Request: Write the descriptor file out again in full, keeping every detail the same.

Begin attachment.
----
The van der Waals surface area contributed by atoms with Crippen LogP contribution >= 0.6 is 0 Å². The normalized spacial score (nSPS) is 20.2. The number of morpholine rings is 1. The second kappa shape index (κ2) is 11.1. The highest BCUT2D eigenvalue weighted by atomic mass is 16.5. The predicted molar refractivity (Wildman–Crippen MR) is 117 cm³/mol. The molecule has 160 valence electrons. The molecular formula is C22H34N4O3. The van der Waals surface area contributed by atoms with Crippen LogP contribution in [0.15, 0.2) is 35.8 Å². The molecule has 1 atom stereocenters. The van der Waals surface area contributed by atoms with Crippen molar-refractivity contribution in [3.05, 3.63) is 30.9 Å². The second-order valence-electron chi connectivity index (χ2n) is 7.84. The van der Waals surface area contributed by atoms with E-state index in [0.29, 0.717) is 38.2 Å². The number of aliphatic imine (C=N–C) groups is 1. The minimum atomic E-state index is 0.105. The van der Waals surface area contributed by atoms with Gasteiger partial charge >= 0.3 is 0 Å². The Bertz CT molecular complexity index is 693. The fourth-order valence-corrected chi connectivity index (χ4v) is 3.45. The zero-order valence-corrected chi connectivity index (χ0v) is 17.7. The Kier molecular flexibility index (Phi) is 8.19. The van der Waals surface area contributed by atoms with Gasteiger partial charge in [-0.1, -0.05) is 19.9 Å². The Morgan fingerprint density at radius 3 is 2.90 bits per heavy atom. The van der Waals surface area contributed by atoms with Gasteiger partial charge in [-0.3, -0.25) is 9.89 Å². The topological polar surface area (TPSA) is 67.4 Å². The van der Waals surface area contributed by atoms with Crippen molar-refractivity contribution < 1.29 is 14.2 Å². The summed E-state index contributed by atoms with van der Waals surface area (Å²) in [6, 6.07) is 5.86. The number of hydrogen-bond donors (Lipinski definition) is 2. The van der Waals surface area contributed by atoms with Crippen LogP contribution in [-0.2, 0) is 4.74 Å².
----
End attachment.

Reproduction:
The van der Waals surface area contributed by atoms with Crippen LogP contribution >= 0.6 is 0 Å². The normalized spacial score (nSPS) is 20.2. The number of morpholine rings is 1. The second kappa shape index (κ2) is 11.1. The highest BCUT2D eigenvalue weighted by atomic mass is 16.5. The predicted molar refractivity (Wildman–Crippen MR) is 117 cm³/mol. The molecule has 160 valence electrons. The molecular formula is C22H34N4O3. The van der Waals surface area contributed by atoms with Crippen LogP contribution in [0.15, 0.2) is 35.8 Å². The molecule has 1 atom stereocenters. The van der Waals surface area contributed by atoms with Crippen molar-refractivity contribution in [3.05, 3.63) is 30.9 Å². The second-order valence-electron chi connectivity index (χ2n) is 7.84. The van der Waals surface area contributed by atoms with E-state index in [0.29, 0.717) is 38.2 Å². The number of aliphatic imine (C=N–C) groups is 1. The minimum atomic E-state index is 0.105. The van der Waals surface area contributed by atoms with Gasteiger partial charge >= 0.3 is 0 Å². The Bertz CT molecular complexity index is 693. The fourth-order valence-corrected chi connectivity index (χ4v) is 3.45. The zero-order valence-corrected chi connectivity index (χ0v) is 17.7. The Kier molecular flexibility index (Phi) is 8.19. The van der Waals surface area contributed by atoms with Gasteiger partial charge in [-0.1, -0.05) is 19.9 Å². The Morgan fingerprint density at radius 3 is 2.90 bits per heavy atom. The van der Waals surface area contributed by atoms with Gasteiger partial charge in [-0.3, -0.25) is 9.89 Å². The topological polar surface area (TPSA) is 67.4 Å². The van der Waals surface area contributed by atoms with Crippen molar-refractivity contribution < 1.29 is 14.2 Å². The summed E-state index contributed by atoms with van der Waals surface area (Å²) in [6, 6.07) is 5.86. The number of hydrogen-bond donors (Lipinski definition) is 2. The van der Waals surface area contributed by atoms with Crippen LogP contribution in [-0.2, 0) is 4.74 Å².